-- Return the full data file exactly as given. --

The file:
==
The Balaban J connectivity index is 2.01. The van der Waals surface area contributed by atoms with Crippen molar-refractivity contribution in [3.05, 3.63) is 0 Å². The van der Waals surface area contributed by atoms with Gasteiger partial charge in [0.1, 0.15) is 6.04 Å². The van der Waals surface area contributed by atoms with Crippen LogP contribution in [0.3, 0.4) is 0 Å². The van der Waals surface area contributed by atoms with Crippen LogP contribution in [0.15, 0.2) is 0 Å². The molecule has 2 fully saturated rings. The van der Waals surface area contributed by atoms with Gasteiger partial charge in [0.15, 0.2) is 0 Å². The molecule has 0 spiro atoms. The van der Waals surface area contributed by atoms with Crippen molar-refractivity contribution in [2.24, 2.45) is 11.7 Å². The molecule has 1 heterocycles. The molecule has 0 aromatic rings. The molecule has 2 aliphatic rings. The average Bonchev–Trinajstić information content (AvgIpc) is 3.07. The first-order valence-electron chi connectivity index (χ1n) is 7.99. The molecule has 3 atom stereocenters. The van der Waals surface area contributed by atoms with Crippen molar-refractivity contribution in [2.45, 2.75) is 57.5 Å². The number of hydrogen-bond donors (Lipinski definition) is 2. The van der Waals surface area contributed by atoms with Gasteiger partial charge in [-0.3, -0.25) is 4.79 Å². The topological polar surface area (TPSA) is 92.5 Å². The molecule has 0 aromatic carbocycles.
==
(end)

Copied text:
The Balaban J connectivity index is 2.01. The van der Waals surface area contributed by atoms with Crippen molar-refractivity contribution in [3.05, 3.63) is 0 Å². The van der Waals surface area contributed by atoms with Gasteiger partial charge in [0.1, 0.15) is 6.04 Å². The van der Waals surface area contributed by atoms with Crippen LogP contribution in [0.3, 0.4) is 0 Å². The van der Waals surface area contributed by atoms with Crippen LogP contribution in [0.15, 0.2) is 0 Å². The molecule has 2 fully saturated rings. The van der Waals surface area contributed by atoms with Gasteiger partial charge in [0.15, 0.2) is 0 Å². The molecule has 0 spiro atoms. The van der Waals surface area contributed by atoms with Crippen molar-refractivity contribution in [2.24, 2.45) is 11.7 Å². The molecule has 1 heterocycles. The molecule has 0 aromatic rings. The molecule has 2 aliphatic rings. The average Bonchev–Trinajstić information content (AvgIpc) is 3.07. The first-order valence-electron chi connectivity index (χ1n) is 7.99. The molecule has 3 atom stereocenters. The van der Waals surface area contributed by atoms with Crippen molar-refractivity contribution in [2.45, 2.75) is 57.5 Å². The number of hydrogen-bond donors (Lipinski definition) is 2. The van der Waals surface area contributed by atoms with Gasteiger partial charge in [-0.3, -0.25) is 4.79 Å². The topological polar surface area (TPSA) is 92.5 Å². The molecule has 0 aromatic carbocycles.